WATERLOO – After three or four hours of dancing in sky-high platform heels during rehearsals for “The Rocky Horror Show,” Maj Kadabra ala Kazam is ready for a good soak.
“My feet are just killing me,” he said, “but it’s also a lot of fun.” Kazam plays Dr. Frank ‘n’ Furter, the mad scientist and alien transvestite building a man on a slab in his lab in the Waterloo Community Playhouse production, opening Friday.
When a young couple’s car breaks down on a rainy night, they walk up to a castle to call for help. They’re invited inside only to discover a weird gathering of costumed people awaiting the unveiling of the strangely seductive Frank ‘n’ Furter’s latest creation, Rocky.
The musical is a cult classic that debuted first as a stage show in 1973, and then as a movie in 1975 starring Tim Curry, Susan Sarandon, Barry Bostwick and Meatloaf.
Widely panned by critics, “The Rocky Horror Show” became a popular midnight movie for repeat audiences to shout back at the screen, toss things like rice, toilet paper and toast, dress up as the characters, dance the “Time Warp” and lip-sync with characters.
“We were looking for a show to fit the decade of the 1970s in our 100-year anniversary of shows, and I suggested ‘Rocky Horror.’ It has legions of fans, and I think it’s something people would come out in cold weather to see,” said Director Greg Holt.
Only the first four rows will be allowed to throw props at the stage. Those tickets are an additional $5 and come with a bag of props. The rest of the audience will be safe from flying objects, but can shout out and dance the “Time Warp.”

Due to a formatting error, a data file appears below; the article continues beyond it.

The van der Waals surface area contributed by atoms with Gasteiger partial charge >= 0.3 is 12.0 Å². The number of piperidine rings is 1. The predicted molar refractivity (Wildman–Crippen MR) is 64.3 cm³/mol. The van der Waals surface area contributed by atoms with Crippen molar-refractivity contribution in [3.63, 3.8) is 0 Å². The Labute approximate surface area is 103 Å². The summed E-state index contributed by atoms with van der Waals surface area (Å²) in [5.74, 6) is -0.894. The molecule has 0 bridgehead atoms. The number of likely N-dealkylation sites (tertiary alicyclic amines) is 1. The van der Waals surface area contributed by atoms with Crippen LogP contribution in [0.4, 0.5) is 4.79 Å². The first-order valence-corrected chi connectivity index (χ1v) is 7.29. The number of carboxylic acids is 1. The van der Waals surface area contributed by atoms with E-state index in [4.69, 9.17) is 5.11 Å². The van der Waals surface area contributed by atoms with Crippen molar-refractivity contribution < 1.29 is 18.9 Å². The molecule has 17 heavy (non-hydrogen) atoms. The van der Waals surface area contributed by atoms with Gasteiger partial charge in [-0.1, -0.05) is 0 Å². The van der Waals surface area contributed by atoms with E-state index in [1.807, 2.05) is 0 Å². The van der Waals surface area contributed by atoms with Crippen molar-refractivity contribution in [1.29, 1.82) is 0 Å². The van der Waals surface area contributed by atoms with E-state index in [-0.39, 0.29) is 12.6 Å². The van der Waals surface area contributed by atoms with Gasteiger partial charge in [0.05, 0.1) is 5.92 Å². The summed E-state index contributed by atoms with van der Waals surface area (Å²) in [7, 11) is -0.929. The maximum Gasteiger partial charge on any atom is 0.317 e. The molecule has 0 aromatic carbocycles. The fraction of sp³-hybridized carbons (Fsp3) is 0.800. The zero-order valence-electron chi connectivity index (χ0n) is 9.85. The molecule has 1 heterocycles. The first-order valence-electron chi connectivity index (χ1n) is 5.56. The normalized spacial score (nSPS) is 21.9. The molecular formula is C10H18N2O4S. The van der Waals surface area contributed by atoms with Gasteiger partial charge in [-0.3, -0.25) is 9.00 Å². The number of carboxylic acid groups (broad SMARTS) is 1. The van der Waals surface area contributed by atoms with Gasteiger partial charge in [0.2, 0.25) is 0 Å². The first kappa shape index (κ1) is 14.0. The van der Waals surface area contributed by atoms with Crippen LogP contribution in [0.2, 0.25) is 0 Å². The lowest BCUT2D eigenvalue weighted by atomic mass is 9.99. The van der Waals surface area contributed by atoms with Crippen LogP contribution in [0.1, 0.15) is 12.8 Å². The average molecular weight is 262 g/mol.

“This show is taking a risk for us. If you’re offended by people dancing in their underwear, this musical isn’t for you. It’s not as cutting edge or risqué as it once was – a man dressing up as a woman was pretty shocking in the ‘70s – but it’s still a fun romp,” Holt noted.
Kazam, a professional female impersonator, is excited about his role as Frank ‘n’ Furter. “It’s such an iconic role for a drag queen. It’s the most fun, campy role I’ve done, and it requires physical endurance. Normally as an actor you give a lot and the director says, ‘It’s too much, pull back.’ In this role, I’m giving it all, and the director is saying, ‘give a little more.'"
He’s had to coach himself to be “very body positive. I’m up there on stage wearing a corset, tight underwear, fishnets and garter belt, dancing and singing. I’m not as worried about the singing as I am falling out of my costume,” he said, laughing.
Other cast members include Hunter Quint as Riff Raff, Jordan Abbe as Brad, Cassidy Atchison as Janet, Jestin Hoffman as Rocky and Rick Johnson as Dr. Scott.
There is a five-piece combo with Bryan Houts as music director. Choreographer is Jordan MacKinster, with set design by Austin Sires and costumes by Annette Rubin.
The show will be presented at the Waterloo Center for the Arts. Performances are at 7 p.m. Friday, Saturday and Sunday; 11 p.m Saturday; 7 p.m. Jan. 26, 27 and 28; and 2 p.m. Jan. 29.
For tickets, call 291-4494, order online at www.wcpbhct.org, or visit the WCA box office.